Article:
Riga – The Amber Coast sanitorium, located in the Latvian seaside resort of Jurmala, features a dacha where Soviet leader Leonid Brezhnev would greet his guests. A clock with a hammer-and-sickle pendulum ticks in the corner, just as it did during the Breznhev era; a portrait of Lenin stares down from the wall.
Now, nearly 20 years since the fall of the Berlin Wall, parties of a different kind make use of this residence in the former Soviet republic. The dacha attracts patrons interested in re-experiencing the atmosphere of the Soviet era, tapping into a burgeoning nostalgia for what some, in these hard economic times, regard as a more stable and secure bygone age.
In the dacha’s basement is a private cinema, sauna and swimming pool, while the first floor contains bedrooms and a full office – complete with “nuclear emergency” telephones. The ground floor has a large dining hall, a library stocked with Marx and Lenin and a lecture room with a podium – ideal for speeches to the Communist Party congress.
Anyone with the necessary cash can follow in the footsteps of Politburo members and enjoy authentic Soviet cuisine and entertainment. Guests can even have 1970s news bulletins shown on the period television sets.
“We get visitors from Germany, Finland and the United Kingdom as well as locals, including private parties and companies,” says Victoria Tjamolova, who works in the main sanatorium building, a minute’s walk away. Some stay in the dacha for a single night, while others emulate Brezhnev and his friends, who would stay for weeks at a time.
In a curious hangover of the Soviet period that ended nearly 20 years ago, the sanatorium, known in Russian as Yantarny Bereg, retains a direct business link to the Kremlin.
“This sanatorium was built for the people who worked in the Soviet president’s office, and we still belong to the Russian president’s office,” says director Oleg Baransky, whose business card bears the double-headed eagle of the Russian Federation. But if nostalgia is one of the attractions of the Amber Coast today, it was the Baltic republics’ status as the most western part of the Soviet Union that was its claim to fame during Communist rule. The third-largest resort in the Soviet Union after Yalta and Sochi, Jurmala was regarded as espcially chic.
“In Soviet times Jurmala was very special. People from Russia came here as if they were really going abroad,” says Gunta Uspele, director of Jurmala’s tourist information department.
“Latvia seemed more like a part of Europe, and people in the USSR thought of coming to Latvia like coming to France or Italy. The architecture, the food, the fashions were all much more modern. On the other hand, people felt at home because everyone could speak Russian.”
Before the collapse of the Soviet Union, some 500,000 people from all walks of life earned “holiday vouchers” to gain access to 15 large sanatoriums in Jurmala. Which one you were sent to depended upon your job and status within the state hierarchy. As the sanatorium of the Kremlin, the Amber Coast was for senior government staff.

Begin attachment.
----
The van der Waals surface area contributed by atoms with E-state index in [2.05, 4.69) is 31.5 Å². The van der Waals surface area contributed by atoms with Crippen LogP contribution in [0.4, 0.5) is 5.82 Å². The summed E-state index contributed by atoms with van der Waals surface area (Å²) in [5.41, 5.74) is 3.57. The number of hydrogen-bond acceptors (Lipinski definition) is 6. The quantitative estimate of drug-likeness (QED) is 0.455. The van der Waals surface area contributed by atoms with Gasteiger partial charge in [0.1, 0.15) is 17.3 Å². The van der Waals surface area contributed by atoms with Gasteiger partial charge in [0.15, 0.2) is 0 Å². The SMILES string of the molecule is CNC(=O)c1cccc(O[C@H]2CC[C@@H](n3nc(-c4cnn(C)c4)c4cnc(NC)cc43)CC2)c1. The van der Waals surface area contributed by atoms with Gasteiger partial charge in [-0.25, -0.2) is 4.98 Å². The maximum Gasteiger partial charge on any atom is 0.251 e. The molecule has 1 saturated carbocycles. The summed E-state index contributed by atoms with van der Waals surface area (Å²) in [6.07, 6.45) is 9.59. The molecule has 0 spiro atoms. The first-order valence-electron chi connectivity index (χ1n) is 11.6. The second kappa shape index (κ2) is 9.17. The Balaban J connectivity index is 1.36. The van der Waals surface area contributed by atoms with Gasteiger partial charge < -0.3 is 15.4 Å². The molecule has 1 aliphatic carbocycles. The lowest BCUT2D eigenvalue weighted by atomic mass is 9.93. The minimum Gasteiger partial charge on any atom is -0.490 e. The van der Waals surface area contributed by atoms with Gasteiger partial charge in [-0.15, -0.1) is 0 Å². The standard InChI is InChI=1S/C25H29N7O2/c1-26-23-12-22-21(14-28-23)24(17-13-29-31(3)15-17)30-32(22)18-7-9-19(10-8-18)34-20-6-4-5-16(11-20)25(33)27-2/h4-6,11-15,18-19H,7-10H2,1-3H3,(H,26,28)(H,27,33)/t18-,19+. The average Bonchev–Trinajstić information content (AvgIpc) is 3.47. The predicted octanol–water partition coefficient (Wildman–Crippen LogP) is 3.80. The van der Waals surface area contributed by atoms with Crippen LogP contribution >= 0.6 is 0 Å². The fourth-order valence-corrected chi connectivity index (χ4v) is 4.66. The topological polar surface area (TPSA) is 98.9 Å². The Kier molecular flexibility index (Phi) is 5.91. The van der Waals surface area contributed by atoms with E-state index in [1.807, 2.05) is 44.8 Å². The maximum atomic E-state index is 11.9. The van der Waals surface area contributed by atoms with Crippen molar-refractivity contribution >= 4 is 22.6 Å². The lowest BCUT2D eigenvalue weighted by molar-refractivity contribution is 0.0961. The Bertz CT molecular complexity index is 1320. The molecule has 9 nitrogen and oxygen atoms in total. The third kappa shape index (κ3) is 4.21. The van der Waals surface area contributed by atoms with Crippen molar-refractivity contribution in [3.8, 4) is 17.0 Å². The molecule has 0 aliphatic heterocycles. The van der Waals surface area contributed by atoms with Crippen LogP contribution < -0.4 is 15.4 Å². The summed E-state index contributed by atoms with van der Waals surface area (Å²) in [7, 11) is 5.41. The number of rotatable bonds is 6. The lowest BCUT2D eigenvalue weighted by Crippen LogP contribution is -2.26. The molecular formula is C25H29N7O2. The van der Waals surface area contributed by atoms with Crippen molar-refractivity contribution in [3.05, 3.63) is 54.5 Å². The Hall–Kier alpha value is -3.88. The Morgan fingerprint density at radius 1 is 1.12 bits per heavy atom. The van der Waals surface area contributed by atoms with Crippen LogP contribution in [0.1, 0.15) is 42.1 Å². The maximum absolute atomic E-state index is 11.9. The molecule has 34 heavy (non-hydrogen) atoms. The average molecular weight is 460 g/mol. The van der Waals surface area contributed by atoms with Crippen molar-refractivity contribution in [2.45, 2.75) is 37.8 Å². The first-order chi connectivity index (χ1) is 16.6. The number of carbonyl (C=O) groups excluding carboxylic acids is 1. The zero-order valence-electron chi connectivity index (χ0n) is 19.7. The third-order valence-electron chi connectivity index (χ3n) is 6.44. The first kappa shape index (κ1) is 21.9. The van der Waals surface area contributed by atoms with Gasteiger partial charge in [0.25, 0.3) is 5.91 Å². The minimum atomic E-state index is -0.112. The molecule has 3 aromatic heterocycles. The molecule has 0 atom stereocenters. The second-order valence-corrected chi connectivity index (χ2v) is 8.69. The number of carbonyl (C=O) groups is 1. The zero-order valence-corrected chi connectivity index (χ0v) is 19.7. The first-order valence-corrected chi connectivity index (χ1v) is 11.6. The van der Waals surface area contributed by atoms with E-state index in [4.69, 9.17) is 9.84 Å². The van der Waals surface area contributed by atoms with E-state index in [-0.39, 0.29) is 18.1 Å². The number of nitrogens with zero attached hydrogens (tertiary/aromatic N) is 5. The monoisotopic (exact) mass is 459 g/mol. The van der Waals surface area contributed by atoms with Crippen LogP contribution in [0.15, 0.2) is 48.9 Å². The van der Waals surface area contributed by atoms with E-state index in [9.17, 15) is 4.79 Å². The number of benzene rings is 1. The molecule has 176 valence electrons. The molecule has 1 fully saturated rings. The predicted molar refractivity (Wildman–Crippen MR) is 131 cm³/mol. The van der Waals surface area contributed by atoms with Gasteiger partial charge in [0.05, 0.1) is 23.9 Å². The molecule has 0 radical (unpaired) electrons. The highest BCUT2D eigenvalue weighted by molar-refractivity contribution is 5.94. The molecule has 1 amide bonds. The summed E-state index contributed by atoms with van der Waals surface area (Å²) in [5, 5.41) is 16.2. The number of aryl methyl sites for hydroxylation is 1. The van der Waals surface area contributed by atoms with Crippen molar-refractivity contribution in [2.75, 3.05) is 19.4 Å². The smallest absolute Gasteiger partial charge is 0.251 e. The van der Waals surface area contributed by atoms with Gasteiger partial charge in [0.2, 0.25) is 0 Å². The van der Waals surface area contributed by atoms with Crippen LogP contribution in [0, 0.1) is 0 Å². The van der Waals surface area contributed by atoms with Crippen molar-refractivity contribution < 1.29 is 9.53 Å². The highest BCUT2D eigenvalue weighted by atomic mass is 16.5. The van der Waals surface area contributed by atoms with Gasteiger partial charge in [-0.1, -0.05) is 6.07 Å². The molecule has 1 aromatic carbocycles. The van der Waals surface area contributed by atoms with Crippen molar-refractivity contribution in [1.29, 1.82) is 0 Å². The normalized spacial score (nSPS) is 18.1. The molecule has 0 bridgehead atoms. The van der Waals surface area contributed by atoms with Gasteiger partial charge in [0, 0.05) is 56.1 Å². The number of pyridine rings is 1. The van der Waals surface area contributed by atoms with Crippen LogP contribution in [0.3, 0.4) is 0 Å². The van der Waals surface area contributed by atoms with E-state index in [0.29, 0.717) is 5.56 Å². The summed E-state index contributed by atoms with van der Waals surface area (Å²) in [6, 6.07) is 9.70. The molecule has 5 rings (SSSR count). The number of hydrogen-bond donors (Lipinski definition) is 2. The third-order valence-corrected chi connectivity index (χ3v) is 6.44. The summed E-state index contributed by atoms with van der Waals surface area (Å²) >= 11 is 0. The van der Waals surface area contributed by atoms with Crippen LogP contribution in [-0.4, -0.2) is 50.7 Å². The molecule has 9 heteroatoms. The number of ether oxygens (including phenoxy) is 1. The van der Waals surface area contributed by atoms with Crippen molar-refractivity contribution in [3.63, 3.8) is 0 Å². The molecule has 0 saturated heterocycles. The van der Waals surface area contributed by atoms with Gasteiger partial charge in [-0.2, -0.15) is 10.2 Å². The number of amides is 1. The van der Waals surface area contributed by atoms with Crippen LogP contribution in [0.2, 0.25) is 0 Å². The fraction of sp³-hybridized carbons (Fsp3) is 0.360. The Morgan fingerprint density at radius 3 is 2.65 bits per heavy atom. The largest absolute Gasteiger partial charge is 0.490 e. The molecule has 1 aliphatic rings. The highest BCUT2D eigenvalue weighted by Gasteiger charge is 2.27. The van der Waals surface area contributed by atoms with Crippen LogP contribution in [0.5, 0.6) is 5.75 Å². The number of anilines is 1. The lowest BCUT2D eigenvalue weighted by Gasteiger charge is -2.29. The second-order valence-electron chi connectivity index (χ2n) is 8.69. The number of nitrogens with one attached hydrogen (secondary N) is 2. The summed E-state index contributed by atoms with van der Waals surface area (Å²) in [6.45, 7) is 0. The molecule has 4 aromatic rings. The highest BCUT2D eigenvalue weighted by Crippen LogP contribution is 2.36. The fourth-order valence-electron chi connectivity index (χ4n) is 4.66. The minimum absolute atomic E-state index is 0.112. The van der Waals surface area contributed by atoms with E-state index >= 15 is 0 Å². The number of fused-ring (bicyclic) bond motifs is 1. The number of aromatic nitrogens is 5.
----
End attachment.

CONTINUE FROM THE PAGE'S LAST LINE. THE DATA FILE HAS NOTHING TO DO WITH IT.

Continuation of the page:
At the other end of Jurmala’s 30-kilometre-long golden beach, the Belorusiya Sanatorium is just as impressive as the Amber Coast and, as the name suggests, catered to visitors from Belarus.
It’s a trend that continues to this day, with three-quarters of visitors traveling from Latvia’s southern neighbour.
Officials at the Belorusiya hope that a reputation for high- quality treatments will one day draw a larger share of foreign visitors in the niche market for “medical tourism.”
“The Belorusiya has always been regarded as providing the highest standards and was one of the most privileged sanatoriums,” says administrator Elena Lopatko, speaking in her office beneath a portrait of Belorussian President Alyaksandr Lukashenka. “Many of our staff started in the 1970s and have stayed with us all that time.”
Almost two decades since the collapse of the Soviet Union, just three sanatoriums remain in Jurmala, the others having closed because of competition from resorts in Estonia, the Czech Republic and Poland. But the Russian influence remains strong.
This influence is underlined every summer, during Jurmala’s glitzy New Wave song contest.
The New Wave event, successor to the Jurmala Contest for Young Soviet Popular Music Performers, is a brash entertainment extravaganza, complete with VIP parties and private jets. It makes Eurovision look shy and retiring.
Showcasing pop singers mainly from across the former Soviet Union, =along with a smattering of old-time favourites such as Alla Pugacheva and Raimonds Pauls, shows are beamed live across Eastern Europe and Asia, attracting millions of viewers.
Some Latvians resent the influx of rich Russians, but New Wave is seen as a positive phenomenon in Jurmala given the current economic crisis, says Uspele of Jurmala’s tourist information centre. Latvia’s recession is the deepest of any EU state.
“The inhabitants and the (city) understand that (the song festival) brings a lot of money and is a big advertisement for the city around the world. It provides jobs and has helped to make Jurmala better known in the east than either Latvia (itself) or Riga,” Uspele says.